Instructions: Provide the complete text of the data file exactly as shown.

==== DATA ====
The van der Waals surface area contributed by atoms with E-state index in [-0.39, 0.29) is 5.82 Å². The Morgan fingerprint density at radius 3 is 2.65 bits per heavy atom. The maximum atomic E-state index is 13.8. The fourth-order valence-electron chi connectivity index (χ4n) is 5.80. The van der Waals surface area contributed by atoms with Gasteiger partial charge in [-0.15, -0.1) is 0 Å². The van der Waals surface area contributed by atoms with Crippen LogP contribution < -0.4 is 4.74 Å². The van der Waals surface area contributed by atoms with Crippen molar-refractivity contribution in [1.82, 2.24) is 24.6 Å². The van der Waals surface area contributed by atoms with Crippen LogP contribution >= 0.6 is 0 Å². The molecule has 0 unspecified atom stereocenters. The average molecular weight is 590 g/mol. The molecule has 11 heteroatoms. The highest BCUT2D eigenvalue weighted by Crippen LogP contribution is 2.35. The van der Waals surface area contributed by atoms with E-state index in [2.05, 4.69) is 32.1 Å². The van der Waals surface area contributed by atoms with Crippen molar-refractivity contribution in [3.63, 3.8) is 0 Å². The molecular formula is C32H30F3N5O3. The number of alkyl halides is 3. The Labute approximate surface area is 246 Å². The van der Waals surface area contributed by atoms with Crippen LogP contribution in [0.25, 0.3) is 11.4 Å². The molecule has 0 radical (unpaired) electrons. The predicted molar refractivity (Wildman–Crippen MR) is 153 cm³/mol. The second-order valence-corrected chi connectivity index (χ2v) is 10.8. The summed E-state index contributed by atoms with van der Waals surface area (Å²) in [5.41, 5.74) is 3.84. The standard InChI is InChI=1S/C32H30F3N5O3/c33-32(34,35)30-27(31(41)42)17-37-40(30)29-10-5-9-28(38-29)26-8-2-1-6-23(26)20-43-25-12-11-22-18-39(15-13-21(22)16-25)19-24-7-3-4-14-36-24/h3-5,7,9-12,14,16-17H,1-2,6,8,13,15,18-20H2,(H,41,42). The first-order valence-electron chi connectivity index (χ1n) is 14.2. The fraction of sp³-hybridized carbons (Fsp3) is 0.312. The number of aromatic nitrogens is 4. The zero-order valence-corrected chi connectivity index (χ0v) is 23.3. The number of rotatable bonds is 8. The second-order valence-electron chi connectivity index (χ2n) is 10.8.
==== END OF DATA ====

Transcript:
The van der Waals surface area contributed by atoms with E-state index in [-0.39, 0.29) is 5.82 Å². The Morgan fingerprint density at radius 3 is 2.65 bits per heavy atom. The maximum atomic E-state index is 13.8. The fourth-order valence-electron chi connectivity index (χ4n) is 5.80. The van der Waals surface area contributed by atoms with Gasteiger partial charge in [-0.15, -0.1) is 0 Å². The van der Waals surface area contributed by atoms with Crippen LogP contribution < -0.4 is 4.74 Å². The van der Waals surface area contributed by atoms with Crippen molar-refractivity contribution in [1.82, 2.24) is 24.6 Å². The van der Waals surface area contributed by atoms with Crippen LogP contribution >= 0.6 is 0 Å². The molecule has 0 unspecified atom stereocenters. The average molecular weight is 590 g/mol. The molecule has 11 heteroatoms. The highest BCUT2D eigenvalue weighted by Crippen LogP contribution is 2.35. The van der Waals surface area contributed by atoms with E-state index in [2.05, 4.69) is 32.1 Å². The van der Waals surface area contributed by atoms with Crippen molar-refractivity contribution in [3.63, 3.8) is 0 Å². The molecular formula is C32H30F3N5O3. The number of alkyl halides is 3. The Labute approximate surface area is 246 Å². The van der Waals surface area contributed by atoms with Crippen LogP contribution in [0.25, 0.3) is 11.4 Å². The molecule has 0 radical (unpaired) electrons. The predicted molar refractivity (Wildman–Crippen MR) is 153 cm³/mol. The second-order valence-corrected chi connectivity index (χ2v) is 10.8. The summed E-state index contributed by atoms with van der Waals surface area (Å²) in [5.41, 5.74) is 3.84. The standard InChI is InChI=1S/C32H30F3N5O3/c33-32(34,35)30-27(31(41)42)17-37-40(30)29-10-5-9-28(38-29)26-8-2-1-6-23(26)20-43-25-12-11-22-18-39(15-13-21(22)16-25)19-24-7-3-4-14-36-24/h3-5,7,9-12,14,16-17H,1-2,6,8,13,15,18-20H2,(H,41,42). The first-order valence-electron chi connectivity index (χ1n) is 14.2. The fraction of sp³-hybridized carbons (Fsp3) is 0.312. The number of aromatic nitrogens is 4. The zero-order valence-corrected chi connectivity index (χ0v) is 23.3. The number of rotatable bonds is 8. The second-order valence-electron chi connectivity index (χ2n) is 10.8.